Dog owner sued for £5million after rider ended up in wheelchair after falling on Welsh beach

The owner of a West Highland terrier is facing a £5million claim from a rider who now has to use a wheelchair after the dog spooked his horse on a beach. Lourens Koetsier suffered a serious spinal injury after being thrown while on a guided walk along the beach in Pembrokeshire, Wales, in 2018.

The 63-year-old financial adviser told the High Court in London that the accident happened because the raging dog, called Max, ran under the horse. He said it spooked the horse, which reared up and knocked him to the ground. Koetsier, who was on vacation in Wales with his wife, is suing for up to £5million in a claim that alleges the dog’s owner, David Clifford Thomas, should have kept him on a leash.

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Thomas, who told the court he had owned Max since he was a puppy, denied responsibility, saying there was no reason to blame his ‘little, elderly and sweet’ Westie for the accident . Thomas said it was not necessary for Max to be leashed on the beach, as local regulations allow owners to let their dogs run free.

Documents filed in court in London indicate that Koetsier, who is Dutch, is an experienced rider, having owned a pony as a child and competed as an adult. He rode Dutch warm-blooded sport horses from his teens to his forties. On the day of the accident, Koetsier had joined a ride organized by Nolton Stables in Haverfordwest. The route took runners along the mile-long Druidston Haven beach.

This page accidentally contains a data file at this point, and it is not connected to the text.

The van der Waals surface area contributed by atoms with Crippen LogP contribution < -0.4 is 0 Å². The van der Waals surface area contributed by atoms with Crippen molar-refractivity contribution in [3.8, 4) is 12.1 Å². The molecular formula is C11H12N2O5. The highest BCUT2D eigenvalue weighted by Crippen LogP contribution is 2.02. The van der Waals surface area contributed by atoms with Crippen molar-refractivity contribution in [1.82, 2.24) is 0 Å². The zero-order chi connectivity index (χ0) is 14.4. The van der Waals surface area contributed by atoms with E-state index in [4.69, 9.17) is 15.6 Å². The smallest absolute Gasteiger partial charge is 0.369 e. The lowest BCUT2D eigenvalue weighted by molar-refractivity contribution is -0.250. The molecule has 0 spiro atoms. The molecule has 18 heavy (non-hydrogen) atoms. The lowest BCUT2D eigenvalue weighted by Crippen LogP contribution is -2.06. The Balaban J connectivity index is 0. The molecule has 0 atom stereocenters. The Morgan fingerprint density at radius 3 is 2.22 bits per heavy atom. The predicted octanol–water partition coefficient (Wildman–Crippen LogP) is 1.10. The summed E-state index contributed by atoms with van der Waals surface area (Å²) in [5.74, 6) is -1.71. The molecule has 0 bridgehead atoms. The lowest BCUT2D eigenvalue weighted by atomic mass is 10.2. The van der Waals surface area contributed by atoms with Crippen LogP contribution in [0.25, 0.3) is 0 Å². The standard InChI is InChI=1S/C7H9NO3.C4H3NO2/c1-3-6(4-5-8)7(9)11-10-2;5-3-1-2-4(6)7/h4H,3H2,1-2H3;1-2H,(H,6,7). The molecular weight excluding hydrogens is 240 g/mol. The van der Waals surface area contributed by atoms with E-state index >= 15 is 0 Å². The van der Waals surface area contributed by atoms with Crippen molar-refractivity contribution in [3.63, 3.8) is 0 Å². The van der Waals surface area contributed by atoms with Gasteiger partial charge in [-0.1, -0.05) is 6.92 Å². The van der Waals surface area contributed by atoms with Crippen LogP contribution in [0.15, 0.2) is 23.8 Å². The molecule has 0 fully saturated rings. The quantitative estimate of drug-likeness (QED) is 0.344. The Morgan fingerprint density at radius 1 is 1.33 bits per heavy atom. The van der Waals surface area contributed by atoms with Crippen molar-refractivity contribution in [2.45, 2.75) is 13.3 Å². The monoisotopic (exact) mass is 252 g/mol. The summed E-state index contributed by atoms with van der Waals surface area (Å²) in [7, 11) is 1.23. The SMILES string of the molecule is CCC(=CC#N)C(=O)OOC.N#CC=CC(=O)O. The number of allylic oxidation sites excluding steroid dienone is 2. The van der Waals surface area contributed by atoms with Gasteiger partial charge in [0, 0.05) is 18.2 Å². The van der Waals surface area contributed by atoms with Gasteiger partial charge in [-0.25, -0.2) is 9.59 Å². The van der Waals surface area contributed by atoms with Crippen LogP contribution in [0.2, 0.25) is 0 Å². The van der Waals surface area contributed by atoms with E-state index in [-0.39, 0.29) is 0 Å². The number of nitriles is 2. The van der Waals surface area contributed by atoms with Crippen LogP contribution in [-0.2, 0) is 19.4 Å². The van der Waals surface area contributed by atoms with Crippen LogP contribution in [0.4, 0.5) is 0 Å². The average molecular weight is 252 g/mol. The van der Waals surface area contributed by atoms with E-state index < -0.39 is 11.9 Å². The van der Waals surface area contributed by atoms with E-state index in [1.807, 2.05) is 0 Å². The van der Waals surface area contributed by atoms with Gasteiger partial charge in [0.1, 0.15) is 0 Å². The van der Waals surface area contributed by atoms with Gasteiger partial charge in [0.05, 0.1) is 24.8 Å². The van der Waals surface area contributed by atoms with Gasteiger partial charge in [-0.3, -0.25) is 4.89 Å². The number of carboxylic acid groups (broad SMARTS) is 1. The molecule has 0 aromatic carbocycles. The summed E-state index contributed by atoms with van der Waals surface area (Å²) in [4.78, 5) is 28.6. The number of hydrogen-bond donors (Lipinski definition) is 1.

Koetsier’s lawyers said the runners spotted Thomas’ dog losing its leash on the sand and as they began a second gallop, Max ran barking towards the group from behind. Koetsier’s horse Bonfire was stationary when the little white dog ran under him from behind, Matthew Chapman QC said in written submissions.

“Bonfire reacted explosively to the dog’s presence,” Chapman said. The horse’s head lowered “as it leaped off the ground and launched its hind legs in a violent, propulsive motion”. The rider was “thrown violently out of the saddle, over Bonfire and onto the ground. The plaintiff landed on or near the top of his head and suffered catastrophic bodily injury. »

As a result, the financial advisor experiences spasms and poor use of his hand. Chapman said Koetsier’s mobility, ability to care for himself and work were “significantly impaired”. He now uses a wheelchair when outdoors, although his lawyer said he can walk short distances using a frame.

Koetsier is also suing LJP Owen, the company that owns the stables, for allegedly allowing the group to gallop a second time after Max was first seen losing his lead. “Claimant is an experienced rider and up to the time he was thrown was able to control and manage Bonfire during the ride,” Chapman told the court.

Andrew Arentsen, the solicitor representing Thomas, said there was no reason for the dog to be leashed, as Druidston Beach is regularly used by dog ​​walkers to freely exercise their pets. He denied that the terrier was aggressive and said “Max has always been a friendly, gentle and social dog”.

Appearing for LJP Owen, Charles Woodhouse told the court that Bonfire was comfortable around dogs. The company, which serves 6,000 customers a year, keeps dogs loose in the stables so that the horses can acclimate there and those who are not comfortable with dogs would be sold.

The case is expected to proceed to a full trial at a later date.

Earnest L. Veasey